One proviso, however. As tempting as it may be to seek out a “fire sale” price to climb Kili, that’s not a good idea. This article on going cheap on the mountain explains why.
I’m going to be curious to see what elements of this new-found commitment continue as the world slowly decides to adventure again.
If you are one of those, like me, who decides to take on this great endeavor, it behooves us all to consider heading up the mountain with one of KPAP’s Partner companies. These outfits have committed not only to fair wages but also to being monitored during the climb to ensure their commitments are honored. And, where they may fall down on the job, to fixing the problem in order to maintain their KPAP Partner status.
The main reason this is so critical is simple. Wise tourists increasingly care about sustainable practices, they are willing to pay more for companies who commit to do the right thing not only by Nature but also by those people who guide and support them on their journeys. KPAP partnership is the ultimate proof of those commitments. Educated consumers, and there will be far more after 2020, are likely to seek out those companies who take these factors into consideration.
Remarkably, African nations, by comparison, fared far better than many Western nations, especially the US, in terms of Covid. Tourism is the life blood of their economies, so they had much to lose if they didn’t take the science seriously. As those of us who do adventure travel plan to revisit our favorite places, those nations are getting ready to welcome us back with open arms (and masked faces, but you can see they’re very happy to see us).
For my part, I can’t wait. I can’t wait to see a cleaner Kilimanjaro. I can’t wait to watch the excited and enthusiastic porters gather for work at the base of the main climbing routes. I can’t wait to speak to those who have suffered a long year of privation, but whose exuberant smiles and immense gratitude greet the climbers as they prepare for the hikes of their lives.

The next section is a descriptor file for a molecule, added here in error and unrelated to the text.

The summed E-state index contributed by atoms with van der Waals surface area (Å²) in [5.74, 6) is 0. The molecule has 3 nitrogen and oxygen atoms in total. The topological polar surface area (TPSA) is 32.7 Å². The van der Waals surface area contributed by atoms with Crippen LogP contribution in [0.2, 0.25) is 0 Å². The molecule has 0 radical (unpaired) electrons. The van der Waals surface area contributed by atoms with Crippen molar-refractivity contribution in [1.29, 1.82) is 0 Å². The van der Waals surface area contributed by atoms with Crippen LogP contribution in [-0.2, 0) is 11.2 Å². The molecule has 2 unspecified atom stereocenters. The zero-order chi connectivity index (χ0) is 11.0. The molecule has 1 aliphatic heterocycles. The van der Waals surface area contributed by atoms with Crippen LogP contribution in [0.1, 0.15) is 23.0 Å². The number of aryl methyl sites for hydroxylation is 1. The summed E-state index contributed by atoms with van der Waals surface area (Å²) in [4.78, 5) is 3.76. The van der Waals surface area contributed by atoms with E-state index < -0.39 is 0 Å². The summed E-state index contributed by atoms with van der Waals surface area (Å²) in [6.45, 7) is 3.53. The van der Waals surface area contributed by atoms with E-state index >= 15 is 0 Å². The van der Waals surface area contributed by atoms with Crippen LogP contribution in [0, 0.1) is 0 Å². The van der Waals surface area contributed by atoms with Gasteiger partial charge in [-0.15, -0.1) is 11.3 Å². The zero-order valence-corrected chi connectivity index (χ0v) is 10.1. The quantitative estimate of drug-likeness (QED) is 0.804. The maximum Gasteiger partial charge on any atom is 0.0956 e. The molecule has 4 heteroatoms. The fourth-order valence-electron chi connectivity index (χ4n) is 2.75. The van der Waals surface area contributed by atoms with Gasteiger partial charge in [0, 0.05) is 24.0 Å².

These porters do hundreds of these same hikes, yet for us, simply making it to the top one time is a huge deal. It’s only fair that we thank those porters, and the Partner companies of KPAP, for best ensuring that we, too, make it to the top.
You can go any time, as this article explains. A number of now-very satisfied folks made this climb under Covid, and found that the preparations, crew readiness and nearly-empty slopes afforded them an unprecedented chance to enjoy their climbs.
Is this your year to take on Kilimanjaro? If so, please consider using a KPAP Partner company. Here is the current list.
I may see you on the mountain, getting ready to head up into the clouds. I’ve been there. It is indeed worth it.
And I can’t wait to return to Kilimanjaro to see you off.
Originally published at https://www.walkaboutsaga.com on January 1, 2021.